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Thread: Fort McHenry

  1. #1
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    Default Fort McHenry

    After having stalled out on this project for almost a year, I am moving forward again. New buildings from Brigade have been ordered, and the shoreline has been glued to the land. Due to the size of the piece I chose to cut out the middle of the shoreline. I found in the past that changes in barometric pressure make large foam pieces expand and contract and the plastic doesn't. Hopefully this will allow the fort to stay level.

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  2. #2
    Admiral of the Fleet.
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    This afternoon I started researching for Castel san Angelo which is also known as Castello Argonese.
    It looks as if I am going to need a few houses and a church or two to surround the works. The good news is that from the look of it on old maps, Taranto township only consisted of the island. all the other stuff is later modern works.
    So nothing nearly as complex as Dubrovnik was to model ans no scratch built buildings this time.
    Rob.
    The Business of the commander-in-chief is first to bring an enemy fleet to battle on the most advantageous terms to himself, (I mean that of laying his ships close on board the enemy, as expeditiously as possible); and secondly to continue them there until the business is decided.

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    Of course you'll now need to paint up some bomb vessels!

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    Admiral of the Fleet.
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    I already have a few of these Eric.
    Rob.
    The Business of the commander-in-chief is first to bring an enemy fleet to battle on the most advantageous terms to himself, (I mean that of laying his ships close on board the enemy, as expeditiously as possible); and secondly to continue them there until the business is decided.

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    It's unfortunate that by 1815 most bomb ships were ship rigged and looked more like regular sloops. The ketchs look so much more the part, but were old technology.

    Maybe I'll have to build a ship rigged one.

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    My buildings for the fort have arrived! They don't look like exact historical matches, but the capture the feel. I'm also wrestling with the fact that Fort McHenry had grass and trees! Not very fort-like.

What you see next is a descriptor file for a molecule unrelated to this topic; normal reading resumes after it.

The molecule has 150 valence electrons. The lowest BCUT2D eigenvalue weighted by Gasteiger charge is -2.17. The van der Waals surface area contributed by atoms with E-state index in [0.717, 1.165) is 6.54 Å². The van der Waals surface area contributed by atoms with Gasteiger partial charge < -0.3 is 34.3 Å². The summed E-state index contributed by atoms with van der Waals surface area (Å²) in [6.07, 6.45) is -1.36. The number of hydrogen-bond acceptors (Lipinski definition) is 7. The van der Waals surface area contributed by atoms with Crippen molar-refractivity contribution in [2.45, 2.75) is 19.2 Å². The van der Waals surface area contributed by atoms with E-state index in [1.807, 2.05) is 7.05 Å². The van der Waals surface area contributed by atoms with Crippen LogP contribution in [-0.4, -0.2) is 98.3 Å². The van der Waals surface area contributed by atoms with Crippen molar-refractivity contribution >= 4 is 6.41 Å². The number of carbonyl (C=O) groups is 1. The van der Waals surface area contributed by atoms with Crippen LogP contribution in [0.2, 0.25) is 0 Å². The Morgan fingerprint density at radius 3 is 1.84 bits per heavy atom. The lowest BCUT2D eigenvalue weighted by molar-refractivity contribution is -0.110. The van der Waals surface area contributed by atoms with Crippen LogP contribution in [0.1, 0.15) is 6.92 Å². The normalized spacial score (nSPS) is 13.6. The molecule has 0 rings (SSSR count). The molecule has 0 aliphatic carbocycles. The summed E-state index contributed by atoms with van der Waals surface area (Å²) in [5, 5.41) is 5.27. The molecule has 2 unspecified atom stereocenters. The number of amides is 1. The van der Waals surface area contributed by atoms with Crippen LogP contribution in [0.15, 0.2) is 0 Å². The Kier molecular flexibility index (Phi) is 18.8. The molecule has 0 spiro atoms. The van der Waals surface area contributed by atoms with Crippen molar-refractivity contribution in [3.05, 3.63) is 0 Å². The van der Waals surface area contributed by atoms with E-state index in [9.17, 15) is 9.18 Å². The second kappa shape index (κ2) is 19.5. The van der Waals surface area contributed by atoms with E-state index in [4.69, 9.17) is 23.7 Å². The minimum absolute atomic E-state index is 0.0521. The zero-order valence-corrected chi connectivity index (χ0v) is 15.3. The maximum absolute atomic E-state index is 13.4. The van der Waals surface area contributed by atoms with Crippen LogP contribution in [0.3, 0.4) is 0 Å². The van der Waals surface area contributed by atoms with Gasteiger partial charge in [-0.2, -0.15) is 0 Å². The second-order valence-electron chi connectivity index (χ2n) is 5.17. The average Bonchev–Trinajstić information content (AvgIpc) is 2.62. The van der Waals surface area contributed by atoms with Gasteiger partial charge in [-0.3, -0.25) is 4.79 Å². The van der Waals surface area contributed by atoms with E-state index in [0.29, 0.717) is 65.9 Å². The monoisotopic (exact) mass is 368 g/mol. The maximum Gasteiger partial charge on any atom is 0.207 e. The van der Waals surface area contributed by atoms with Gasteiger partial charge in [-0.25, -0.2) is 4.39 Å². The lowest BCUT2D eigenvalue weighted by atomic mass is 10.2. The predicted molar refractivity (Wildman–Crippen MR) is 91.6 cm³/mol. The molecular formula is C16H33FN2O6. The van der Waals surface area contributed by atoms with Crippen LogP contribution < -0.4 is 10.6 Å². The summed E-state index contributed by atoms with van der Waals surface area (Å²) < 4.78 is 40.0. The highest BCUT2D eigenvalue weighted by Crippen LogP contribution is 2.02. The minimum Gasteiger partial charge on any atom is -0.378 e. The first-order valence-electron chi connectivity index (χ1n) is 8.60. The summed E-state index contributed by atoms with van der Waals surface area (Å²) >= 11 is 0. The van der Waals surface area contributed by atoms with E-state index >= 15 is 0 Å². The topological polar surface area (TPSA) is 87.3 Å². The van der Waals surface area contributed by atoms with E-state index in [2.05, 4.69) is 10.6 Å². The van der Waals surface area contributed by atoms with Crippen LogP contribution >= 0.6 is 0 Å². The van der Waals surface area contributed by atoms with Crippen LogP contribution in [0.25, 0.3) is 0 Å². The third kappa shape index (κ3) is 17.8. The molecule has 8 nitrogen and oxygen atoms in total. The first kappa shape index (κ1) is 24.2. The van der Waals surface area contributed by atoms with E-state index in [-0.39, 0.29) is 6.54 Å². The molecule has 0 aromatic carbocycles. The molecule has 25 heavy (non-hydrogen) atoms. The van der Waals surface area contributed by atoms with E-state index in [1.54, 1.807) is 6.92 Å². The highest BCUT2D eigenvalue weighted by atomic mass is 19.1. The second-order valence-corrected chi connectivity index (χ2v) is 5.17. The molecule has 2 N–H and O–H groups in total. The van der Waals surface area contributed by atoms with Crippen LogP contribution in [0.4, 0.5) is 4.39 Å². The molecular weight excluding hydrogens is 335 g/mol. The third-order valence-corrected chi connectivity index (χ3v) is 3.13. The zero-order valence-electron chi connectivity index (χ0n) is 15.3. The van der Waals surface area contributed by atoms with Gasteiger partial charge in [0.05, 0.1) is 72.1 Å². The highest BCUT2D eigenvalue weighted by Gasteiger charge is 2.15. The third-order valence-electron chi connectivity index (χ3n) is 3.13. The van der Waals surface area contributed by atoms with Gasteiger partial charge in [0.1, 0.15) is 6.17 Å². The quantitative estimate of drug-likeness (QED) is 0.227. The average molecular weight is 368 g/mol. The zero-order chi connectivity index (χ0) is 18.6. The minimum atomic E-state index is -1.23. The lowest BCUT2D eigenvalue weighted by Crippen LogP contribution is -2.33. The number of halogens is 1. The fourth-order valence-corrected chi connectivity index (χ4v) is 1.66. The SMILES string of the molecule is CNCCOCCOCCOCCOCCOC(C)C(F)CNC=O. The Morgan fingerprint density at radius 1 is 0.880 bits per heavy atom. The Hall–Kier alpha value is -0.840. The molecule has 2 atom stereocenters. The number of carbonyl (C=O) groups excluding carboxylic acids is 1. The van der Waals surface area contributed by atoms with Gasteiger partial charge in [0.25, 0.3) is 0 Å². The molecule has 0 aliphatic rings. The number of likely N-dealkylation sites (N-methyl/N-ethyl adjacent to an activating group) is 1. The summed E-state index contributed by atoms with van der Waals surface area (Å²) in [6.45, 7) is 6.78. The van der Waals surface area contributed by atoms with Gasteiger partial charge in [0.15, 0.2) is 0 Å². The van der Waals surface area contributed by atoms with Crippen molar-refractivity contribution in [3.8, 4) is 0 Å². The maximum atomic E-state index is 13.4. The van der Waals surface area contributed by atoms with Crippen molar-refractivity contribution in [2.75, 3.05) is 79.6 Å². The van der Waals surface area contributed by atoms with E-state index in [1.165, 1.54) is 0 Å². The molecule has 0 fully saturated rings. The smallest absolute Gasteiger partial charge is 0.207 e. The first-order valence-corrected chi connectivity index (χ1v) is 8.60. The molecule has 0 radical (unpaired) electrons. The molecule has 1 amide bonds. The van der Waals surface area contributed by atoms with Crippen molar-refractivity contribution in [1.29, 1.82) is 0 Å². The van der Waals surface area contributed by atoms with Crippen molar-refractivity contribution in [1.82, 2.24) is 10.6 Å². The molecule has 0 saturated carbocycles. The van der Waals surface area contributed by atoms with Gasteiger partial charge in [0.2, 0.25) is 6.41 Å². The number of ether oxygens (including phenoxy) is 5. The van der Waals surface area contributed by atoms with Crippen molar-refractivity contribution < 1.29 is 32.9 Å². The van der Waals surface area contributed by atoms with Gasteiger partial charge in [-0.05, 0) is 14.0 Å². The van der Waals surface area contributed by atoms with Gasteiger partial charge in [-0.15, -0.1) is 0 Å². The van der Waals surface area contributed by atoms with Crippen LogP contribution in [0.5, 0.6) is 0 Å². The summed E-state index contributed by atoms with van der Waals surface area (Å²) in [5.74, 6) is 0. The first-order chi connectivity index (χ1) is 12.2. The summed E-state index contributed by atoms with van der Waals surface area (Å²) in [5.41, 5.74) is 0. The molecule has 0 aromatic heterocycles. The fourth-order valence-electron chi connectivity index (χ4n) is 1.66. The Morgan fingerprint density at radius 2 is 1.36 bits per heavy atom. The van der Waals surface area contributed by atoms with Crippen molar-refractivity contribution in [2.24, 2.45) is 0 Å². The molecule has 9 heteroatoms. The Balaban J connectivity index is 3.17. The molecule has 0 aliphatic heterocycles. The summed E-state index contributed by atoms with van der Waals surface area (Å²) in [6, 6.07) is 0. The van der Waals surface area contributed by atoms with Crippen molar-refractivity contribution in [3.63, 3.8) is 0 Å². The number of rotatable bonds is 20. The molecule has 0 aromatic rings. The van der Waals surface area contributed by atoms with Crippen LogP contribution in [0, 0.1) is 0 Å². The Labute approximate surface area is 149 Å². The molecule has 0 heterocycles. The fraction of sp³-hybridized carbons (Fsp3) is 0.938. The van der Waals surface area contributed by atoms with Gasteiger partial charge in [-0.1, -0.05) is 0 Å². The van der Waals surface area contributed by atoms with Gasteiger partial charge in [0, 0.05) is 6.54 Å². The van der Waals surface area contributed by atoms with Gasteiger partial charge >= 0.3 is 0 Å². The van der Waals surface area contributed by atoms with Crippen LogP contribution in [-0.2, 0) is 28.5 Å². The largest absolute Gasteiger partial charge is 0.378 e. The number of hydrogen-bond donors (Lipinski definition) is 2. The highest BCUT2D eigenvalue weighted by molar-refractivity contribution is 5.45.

7. #7
    Admiral of the Fleet.
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    Have you a picture of the fort as it is today Dobbs?
    You could always sand off the faces of those terraced houses to look more accomodation block like.
    Rob.
    The Business of the commander-in-chief is first to bring an enemy fleet to battle on the most advantageous terms to himself, (I mean that of laying his ships close on board the enemy, as expeditiously as possible); and secondly to continue them there until the business is decided.

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    Here's a picture of a diorama that I believe is on display at the fort. This is a representation of what it looked like in 1814.

    Mine from the same angle.

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    In comparing the two side by side, I've just now noticed that the buildings in the original are only 1 story. That suggests that my fort is kind of big.
    Last edited by Dobbs; 07-23-2022 at 07:44.

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    Well it looks in keeping with the model Dobbs. We all have to make a few adjustments to fit our supplies of parts and ability to be true to the original. I have yet to discover a good way to bend resin cast plastic curtain walls to form a curve. If I need that I have toresort to scratch building.

    Rob.
    The Business of the commander-in-chief is first to bring an enemy fleet to battle on the most advantageous terms to himself, (I mean that of laying his ships close on board the enemy, as expeditiously as possible); and secondly to continue them there until the business is decided.

  10. #10
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    I now also have an order from Brigade on the way this coming week for the town and outerworks at Taranto.